if n’ < n, then take your move would be (0,n-n’) which will take (m,n) to (m,n’) and the soul of your opponent wll rest in peace.

Let’s take a look what makes a loosing state (m,m+i) a loosing state. We know that all numbers from 0 to m-1 are used to form a winning state. If you take out anything from m you end up in a state (j,m+i). There exist a loosing state (k,j) or (j,k) where |k-j| < i. So in the next move your opponent will take you from (j,m+i) to one of these states and you will be fragged.

If you make a move (l,l) you will end up in (j,j+i) and again your partner will lead you to hell through (j,k) or (k,j) as described above. So the lesser number m must not reduce. The only option remains for you is to move (0,l) where l<i). But that reduces the difference |m-n| < i. Now as described in the winning stretagy your opponent will take out (m-m”,m-m”) which will put an end to your game.

Again, I apologize if these i,j,k,l,m,n bothered you too much. One can take some concrete example and see that it works.

–Saurabh Joshi

Puzzle : Balls and Binary

November 17, 2008


I know that the name does not give any clue what the puzzle is about, but I could not think of any better name than this. Anyways, without any beating around the bush, let me directly come to the point.

Oh, for the record, this nice puzzle was given to me by manoj.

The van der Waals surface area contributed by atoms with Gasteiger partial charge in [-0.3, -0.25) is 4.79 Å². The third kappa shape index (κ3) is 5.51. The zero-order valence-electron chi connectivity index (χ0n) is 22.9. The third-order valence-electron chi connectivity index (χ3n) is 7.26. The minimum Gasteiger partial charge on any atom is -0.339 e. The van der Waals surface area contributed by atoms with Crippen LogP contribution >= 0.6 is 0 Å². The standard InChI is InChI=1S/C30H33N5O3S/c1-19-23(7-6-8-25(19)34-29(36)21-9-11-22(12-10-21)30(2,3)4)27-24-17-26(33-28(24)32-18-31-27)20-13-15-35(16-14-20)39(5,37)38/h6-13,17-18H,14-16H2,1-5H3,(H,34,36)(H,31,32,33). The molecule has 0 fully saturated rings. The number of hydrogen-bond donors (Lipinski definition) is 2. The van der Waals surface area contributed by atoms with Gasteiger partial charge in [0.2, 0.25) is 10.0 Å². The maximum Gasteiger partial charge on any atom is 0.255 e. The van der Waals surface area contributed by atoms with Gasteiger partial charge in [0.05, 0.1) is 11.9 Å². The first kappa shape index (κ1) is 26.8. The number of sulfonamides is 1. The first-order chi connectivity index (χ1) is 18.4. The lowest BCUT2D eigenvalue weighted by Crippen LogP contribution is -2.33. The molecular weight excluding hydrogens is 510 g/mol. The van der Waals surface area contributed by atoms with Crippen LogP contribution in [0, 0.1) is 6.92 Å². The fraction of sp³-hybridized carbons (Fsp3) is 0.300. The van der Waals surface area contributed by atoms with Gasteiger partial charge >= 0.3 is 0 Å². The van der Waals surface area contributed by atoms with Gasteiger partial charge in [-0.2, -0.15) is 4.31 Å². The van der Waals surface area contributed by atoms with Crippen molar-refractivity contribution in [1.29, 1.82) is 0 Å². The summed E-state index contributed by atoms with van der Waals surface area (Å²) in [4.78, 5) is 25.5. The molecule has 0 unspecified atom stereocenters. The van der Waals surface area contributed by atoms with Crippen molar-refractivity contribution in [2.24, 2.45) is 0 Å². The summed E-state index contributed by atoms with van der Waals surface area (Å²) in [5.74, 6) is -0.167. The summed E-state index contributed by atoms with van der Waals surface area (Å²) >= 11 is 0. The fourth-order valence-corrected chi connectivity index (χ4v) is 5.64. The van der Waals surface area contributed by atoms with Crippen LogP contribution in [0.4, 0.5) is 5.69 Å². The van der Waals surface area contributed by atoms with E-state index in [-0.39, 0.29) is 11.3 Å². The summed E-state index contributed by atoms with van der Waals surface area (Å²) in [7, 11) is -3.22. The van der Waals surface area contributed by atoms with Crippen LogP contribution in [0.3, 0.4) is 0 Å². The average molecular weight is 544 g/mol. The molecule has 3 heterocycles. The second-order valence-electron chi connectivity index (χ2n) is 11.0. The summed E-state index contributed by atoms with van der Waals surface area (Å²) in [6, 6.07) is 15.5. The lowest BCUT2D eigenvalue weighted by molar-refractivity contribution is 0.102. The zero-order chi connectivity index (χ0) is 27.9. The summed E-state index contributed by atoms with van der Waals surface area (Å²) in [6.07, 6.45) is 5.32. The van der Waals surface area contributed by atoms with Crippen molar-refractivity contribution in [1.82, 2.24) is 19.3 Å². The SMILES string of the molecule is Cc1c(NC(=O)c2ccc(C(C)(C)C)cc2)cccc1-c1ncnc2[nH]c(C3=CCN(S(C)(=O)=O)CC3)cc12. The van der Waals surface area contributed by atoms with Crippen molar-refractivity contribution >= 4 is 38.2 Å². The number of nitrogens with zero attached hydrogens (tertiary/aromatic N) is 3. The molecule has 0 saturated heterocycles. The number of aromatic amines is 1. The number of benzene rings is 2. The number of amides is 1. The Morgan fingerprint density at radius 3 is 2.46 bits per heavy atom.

Problem : There are boxes, numbered from 0 to \infty. There is a ball placed in box 0. In addition to this, you are given k-balls. You can add or remove a ball from  box numbered j only if there is a ball in the box numbered j-1. Now, using only given k-balls and the valid moves ( add/remove ), how would you place a ball in the box numbered 2^k - 1?

Solution : I have to get back to a very powerful mathematical tool called principle of mathematical induction for this problem. Of course, the trick lies in coming up with correct induction hypothesis.

Claim : Using k-balls I can reach a configuration where balls are placed in box numbered

2^{k-1},2^{k-1} + 2^{k-2}, 2^{k-1}+2^{k-2} + 2^{k-3}, \dots ,2^k - 2, 2^k - 1. Note that, according to this claim, i-th ball will be 2^{k-i} distance away from (i-1)-th ball.

Base case : k = 1, I have only one ball and I will place it in box numbered 1. Configuration will look like following :  ( a box containing a ball will be written as nB)

0B 1B

So, the claim is trivially true here. Note, that 0 contains a ball by default.

Induction Hypothesis : Assume that with k = p-1 balls, balls will be positioned in box numbered :

2^{p-2}, 2^{p-2}+2^{p-3}, \dots , 2^{p-1} - 2 , 2^{p-1} - 1

Induction Step : We have k-balls. Using k-1 balls we can reach a configuration ( due to induction hypothesis ) where these k-1 balls are placed in boxes numbered :

2^{k-2}, 2^{k-2}+2^{k-3}, \dots , 2^{k-1} - 1.

But, I still have one additional ball, I can put it in box 2^{k-1} as there is a ball in box 2^{k-1}-1. Now, I can remove a ball from 2^{k-1}-1 because there is a ball in 2^{k-1}-2.

So now, I have one ball remaining, also there is a ball in 2^{k-1}-4. I can place a ball at 2^{k-1}-3 and now remove a ball from 2^{k-1}-2 and then from 2^{k-1}-3.

I have two balls now. There is a ball in box numbered 2^{k-1}-8. Using two balls, I can reach upto 3 from number 0. So, I can reach upto 2^{k-1}-5. Now I can recover 2^{k-1}-4. and so on. It is easy to see that in similar fashion I can recover k-1 balls keeping one ball in 2^{k-1}.

From 0 with k-1 balls in hand, I can reach upto 2^{k-1}-1. So from 2^{k-1} with k-1 balls in hand we can reach upto 2^k - 1 . Also, it is easy to see that now balls will be place in boxes :